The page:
Meningococcal disease has been confirmed in two students attending South Okanagan Secondary School in Oliver, and a potential third case is being investigated.
As a result, Interior Health is advising all students and staff who attend or work at the school to ensure they are immunized with the Meningococcal Quadrivalent vaccine (Men-C-ACYW-135). This vaccine has been offered to Grade 9 students at this school for the last two years. Anyone who has not received this vaccine would not have appropriate protection.
“Although the risk of getting this disease is low, we are advising anyone who may have been exposed to take the precaution of getting immunized,” said Dr. Rakel Kling, a medical health officer with Interior Health. “Meningococcal Disease is a serious infection and immunization is a proven and safe means of preventing illness.”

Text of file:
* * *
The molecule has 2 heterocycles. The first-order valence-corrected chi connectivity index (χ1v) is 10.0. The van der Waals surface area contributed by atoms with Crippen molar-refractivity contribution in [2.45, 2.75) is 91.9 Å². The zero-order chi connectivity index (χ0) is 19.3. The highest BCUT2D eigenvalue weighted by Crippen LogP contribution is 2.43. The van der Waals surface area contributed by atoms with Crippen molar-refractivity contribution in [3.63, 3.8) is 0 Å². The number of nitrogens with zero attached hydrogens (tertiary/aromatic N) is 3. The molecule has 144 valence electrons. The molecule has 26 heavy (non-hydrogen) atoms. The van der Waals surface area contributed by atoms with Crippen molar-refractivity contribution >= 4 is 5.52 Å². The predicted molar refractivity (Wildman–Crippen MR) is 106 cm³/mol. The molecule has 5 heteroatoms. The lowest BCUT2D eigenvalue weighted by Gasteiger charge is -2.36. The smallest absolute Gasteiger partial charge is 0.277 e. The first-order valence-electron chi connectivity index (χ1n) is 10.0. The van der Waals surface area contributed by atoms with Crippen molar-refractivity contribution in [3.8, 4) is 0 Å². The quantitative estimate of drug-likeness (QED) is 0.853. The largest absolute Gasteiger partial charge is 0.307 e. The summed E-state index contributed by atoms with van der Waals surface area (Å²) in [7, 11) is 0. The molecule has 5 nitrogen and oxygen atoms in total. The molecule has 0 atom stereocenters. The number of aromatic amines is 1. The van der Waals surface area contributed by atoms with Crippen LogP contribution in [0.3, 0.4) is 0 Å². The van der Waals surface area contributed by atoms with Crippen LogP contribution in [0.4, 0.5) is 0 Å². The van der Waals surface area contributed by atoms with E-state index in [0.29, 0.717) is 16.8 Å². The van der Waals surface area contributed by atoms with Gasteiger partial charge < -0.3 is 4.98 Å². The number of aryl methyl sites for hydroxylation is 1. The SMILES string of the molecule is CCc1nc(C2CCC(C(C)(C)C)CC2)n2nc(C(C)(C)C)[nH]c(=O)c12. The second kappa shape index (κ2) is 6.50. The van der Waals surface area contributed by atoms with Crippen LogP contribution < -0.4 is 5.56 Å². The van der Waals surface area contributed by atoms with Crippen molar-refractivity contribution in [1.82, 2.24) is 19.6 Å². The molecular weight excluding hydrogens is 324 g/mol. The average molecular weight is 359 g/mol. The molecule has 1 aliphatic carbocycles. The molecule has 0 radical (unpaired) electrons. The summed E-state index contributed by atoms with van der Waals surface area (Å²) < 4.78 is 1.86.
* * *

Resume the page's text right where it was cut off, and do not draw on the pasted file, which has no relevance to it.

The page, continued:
Meningococcal Disease is a bacterial infection that can affect the meninges (lining around the brain) and/or blood that occurs very rarely in Canada. Transmission is by direct contact with the secretions of the nose and throat of infected or colonized individuals, or by respiratory droplets Symptoms include sudden onset of high fever, severe headache, nausea and vomiting, stiff neck, rash, drowsiness or confusion and seizures. Interior Health said vaccination against Meningococcal Disease remains the most effective way to avoid the spread of the disease.
Interior Health will be providing vaccination clinics in Oliver. Please bring your personal immunization records and BC Services card/Care Card to the clinic. Immunization clinics take place in Oliver at the South Okanagan Secondary School on Nov. 10 from 9 a.m. to 3 p.m. and at the Oliver Health Centre on Nov. 11 from 9 a.m. to noon.
Interior Health advises that individuals who present symptoms like fever, headache, stiff neck, or vomiting to seek medical attention immediately. Please do not visit local hospitals to obtain a vaccine, but attend one of the IH-offered clinics noted above.
For additional information about Meningococcal Disease, visit HealthLinkBC.